Document Type : Original Article


Faculty of Law, Northumbria University


Today’s challenges scream for a different type of response. Globalization and the emergence of new transnational threats, such as terrorism, have created new realities and fundamentally changed the nature of the purpose of international law. International law can help set up a framework, but terms of homeland defence to make the country less vulnerable have to be set by each country.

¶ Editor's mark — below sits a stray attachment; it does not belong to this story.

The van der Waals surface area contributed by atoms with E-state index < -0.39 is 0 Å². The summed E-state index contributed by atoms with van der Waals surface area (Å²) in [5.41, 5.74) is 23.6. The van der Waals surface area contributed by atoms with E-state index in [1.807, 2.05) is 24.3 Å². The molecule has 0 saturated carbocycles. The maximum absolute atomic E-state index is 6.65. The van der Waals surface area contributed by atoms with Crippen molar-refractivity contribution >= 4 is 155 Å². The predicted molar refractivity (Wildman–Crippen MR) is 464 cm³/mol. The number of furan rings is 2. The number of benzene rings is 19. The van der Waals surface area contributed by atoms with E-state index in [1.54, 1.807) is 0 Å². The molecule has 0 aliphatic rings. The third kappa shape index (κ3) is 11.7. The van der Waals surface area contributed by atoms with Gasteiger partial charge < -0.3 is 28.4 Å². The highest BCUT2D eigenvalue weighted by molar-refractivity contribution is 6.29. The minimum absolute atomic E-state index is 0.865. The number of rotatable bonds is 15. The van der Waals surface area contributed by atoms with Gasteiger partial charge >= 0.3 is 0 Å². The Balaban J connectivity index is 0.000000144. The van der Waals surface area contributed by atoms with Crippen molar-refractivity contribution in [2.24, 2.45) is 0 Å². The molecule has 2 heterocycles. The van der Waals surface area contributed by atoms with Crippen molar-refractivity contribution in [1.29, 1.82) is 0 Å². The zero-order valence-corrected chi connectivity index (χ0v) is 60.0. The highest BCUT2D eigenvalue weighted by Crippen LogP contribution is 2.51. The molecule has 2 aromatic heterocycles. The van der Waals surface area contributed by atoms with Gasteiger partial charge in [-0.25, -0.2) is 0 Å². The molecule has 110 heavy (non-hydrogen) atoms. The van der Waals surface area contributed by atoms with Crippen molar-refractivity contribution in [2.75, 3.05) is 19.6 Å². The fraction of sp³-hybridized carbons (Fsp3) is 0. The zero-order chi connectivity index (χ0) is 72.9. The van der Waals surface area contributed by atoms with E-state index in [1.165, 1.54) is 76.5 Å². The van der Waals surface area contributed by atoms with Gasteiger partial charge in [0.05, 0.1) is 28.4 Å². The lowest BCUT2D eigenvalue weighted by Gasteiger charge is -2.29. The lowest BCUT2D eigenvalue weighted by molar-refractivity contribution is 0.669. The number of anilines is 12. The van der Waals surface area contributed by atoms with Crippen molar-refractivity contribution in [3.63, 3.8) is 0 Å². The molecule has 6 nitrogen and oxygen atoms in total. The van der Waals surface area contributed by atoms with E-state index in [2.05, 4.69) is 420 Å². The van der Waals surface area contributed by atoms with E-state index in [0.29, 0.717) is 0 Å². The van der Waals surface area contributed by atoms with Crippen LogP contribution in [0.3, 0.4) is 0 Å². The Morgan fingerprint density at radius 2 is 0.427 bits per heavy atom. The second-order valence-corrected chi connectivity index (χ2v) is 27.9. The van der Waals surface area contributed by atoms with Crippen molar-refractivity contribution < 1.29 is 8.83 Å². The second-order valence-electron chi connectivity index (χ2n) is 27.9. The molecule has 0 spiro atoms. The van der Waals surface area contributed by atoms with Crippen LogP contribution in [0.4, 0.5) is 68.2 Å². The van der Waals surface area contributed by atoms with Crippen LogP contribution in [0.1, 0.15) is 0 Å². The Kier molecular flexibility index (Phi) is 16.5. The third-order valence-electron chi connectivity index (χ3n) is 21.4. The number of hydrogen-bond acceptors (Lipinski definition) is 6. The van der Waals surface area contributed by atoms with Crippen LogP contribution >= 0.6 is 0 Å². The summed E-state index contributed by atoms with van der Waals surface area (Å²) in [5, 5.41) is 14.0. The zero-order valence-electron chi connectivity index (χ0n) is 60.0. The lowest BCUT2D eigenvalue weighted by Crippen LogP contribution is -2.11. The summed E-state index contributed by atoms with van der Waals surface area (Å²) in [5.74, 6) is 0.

Until now, no international definition of terrorism has been produced, creating tensions between states and allowing states to enact laws against the opponents to the regime. At the same time, one of the reasons for the lack of definition at international level is that countries stick to their national vision of terrorism. This vicious circle raises the question of whether it is not time to abandon the domestic approach to international law in order to successfully define terrorism at international level.


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